USC Dornsife/LA Times Poll: Californians Optimistic about the Economy but Worry about Trade Deals
This is one of a series of news releases this week regarding results from the latest Dornsife/Los Angeles Times Poll, California’s largest statewide poll of registered voters. To view all releases, click here.
March 31, 2016 — Illegal immigration in California is far less of a problem to young voters than voters 50 and older, according to the latest USC Dornsife/LA Times Poll.
More than half — 53 percent — of respondents aged 18 to 29 said illegal immigration in California was a minor problem or not a problem at all, but 70 percent of voters aged 50 and older cited it as a major problem and even a crisis.
In two years, the overall response by California voters has cooled on the issue of illegal immigration: 62 percent in the latest poll deemed the issue a crisis or major problem, down from 72 percent in the September 2014 Dornsife/LA Times Poll.
“We know that Californians are much more supportive of providing assistance to undocumented immigrants than voters in many other parts of the country, but it’s clear from our poll results that these attitudes are being driven by young Californians,” said Dan Schnur, director of the USC Dornsife/Los Angeles Times Poll and director of the Unruh Institute of Politics of USC.
“Younger people are much more likely to have grown up in diverse communities and are much more likely to know someone who is undocumented,” he said. “As a result, they tend to be much less restrictionist on these issues than their parents and grandparents.”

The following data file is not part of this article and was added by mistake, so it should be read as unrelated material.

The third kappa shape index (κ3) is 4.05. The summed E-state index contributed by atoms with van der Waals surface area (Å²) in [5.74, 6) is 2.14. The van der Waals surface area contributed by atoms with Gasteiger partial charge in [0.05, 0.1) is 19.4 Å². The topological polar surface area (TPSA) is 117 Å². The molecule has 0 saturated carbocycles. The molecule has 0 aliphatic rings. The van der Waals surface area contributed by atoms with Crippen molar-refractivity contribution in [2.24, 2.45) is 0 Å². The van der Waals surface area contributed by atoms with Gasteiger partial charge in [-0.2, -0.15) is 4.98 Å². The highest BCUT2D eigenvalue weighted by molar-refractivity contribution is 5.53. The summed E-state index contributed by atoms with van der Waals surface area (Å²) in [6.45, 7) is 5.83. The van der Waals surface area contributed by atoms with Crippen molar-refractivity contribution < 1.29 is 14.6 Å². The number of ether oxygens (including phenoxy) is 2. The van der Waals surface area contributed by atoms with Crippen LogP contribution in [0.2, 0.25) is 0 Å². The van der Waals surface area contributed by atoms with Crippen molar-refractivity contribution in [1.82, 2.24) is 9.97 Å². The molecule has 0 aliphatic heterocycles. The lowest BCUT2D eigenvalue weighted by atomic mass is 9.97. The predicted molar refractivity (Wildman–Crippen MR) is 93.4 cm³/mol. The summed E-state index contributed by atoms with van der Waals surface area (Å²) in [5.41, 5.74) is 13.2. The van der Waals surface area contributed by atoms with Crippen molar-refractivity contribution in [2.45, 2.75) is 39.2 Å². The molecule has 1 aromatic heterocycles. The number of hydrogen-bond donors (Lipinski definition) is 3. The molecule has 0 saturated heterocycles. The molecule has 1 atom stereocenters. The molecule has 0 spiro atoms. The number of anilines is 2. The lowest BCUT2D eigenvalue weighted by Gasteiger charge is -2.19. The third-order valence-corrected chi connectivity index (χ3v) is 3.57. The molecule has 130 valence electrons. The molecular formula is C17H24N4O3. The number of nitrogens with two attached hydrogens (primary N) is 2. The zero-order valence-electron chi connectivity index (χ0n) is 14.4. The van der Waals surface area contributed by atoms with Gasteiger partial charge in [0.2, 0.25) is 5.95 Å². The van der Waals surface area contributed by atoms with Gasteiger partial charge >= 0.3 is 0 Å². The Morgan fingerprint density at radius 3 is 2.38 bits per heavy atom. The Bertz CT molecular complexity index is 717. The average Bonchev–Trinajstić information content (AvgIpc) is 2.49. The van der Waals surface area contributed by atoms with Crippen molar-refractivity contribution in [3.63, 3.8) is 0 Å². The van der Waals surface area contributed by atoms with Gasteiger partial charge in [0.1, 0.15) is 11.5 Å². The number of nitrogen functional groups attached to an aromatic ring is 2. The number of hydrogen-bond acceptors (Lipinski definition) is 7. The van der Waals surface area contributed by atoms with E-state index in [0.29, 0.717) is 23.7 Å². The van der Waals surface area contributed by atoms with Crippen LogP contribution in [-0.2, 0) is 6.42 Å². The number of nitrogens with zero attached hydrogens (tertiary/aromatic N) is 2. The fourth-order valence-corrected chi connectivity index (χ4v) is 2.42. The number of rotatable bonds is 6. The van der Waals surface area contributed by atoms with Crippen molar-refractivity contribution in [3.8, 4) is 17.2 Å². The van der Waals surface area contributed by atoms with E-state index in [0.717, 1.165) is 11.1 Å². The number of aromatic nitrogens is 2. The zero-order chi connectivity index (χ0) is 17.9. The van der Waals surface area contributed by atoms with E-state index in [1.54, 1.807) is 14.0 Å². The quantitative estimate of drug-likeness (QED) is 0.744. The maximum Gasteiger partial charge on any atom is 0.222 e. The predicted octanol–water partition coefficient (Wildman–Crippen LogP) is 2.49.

Additionally, when asked whether undocumented immigrants should be allowed to stay, 78 percent of voters agreed, and 65 percent indicated that they should be allowed to both work and apply for citizenship. Fourteen percent noted that they should be allowed to stay and work, but not apply for citizenship.
Most Californians – 66 percent – oppose building a wall on the Mexican border to prevent immigrants from crossing illegally into the U.S., 60 percent of voters support increasing border security as a means of addressing illegal immigration.
Last year, California extended state-provided health care to undocumented children. Fifty-two percent of voters surveyed said they oppose extending the coverage beyond that, to entire families who are undocumented. Fifty percent also opposed the idea of allowing undocumented college students to qualify for financial aid, (versus 46 percent for it), but said they’d allow undocumented immigrants to obtain a driver’s license if it had a special mark indicating their undocumented status.
Most Latino voters favored social services for undocumented immigrants. Sixty-three percent said they support the extension of Medi-Cal health care to all immigrants living here illegally, 64 percent believed undocumented immigrants should be able to obtain driver’s licenses, and 69 percent supported allowing undocumented students to qualify for financial aid.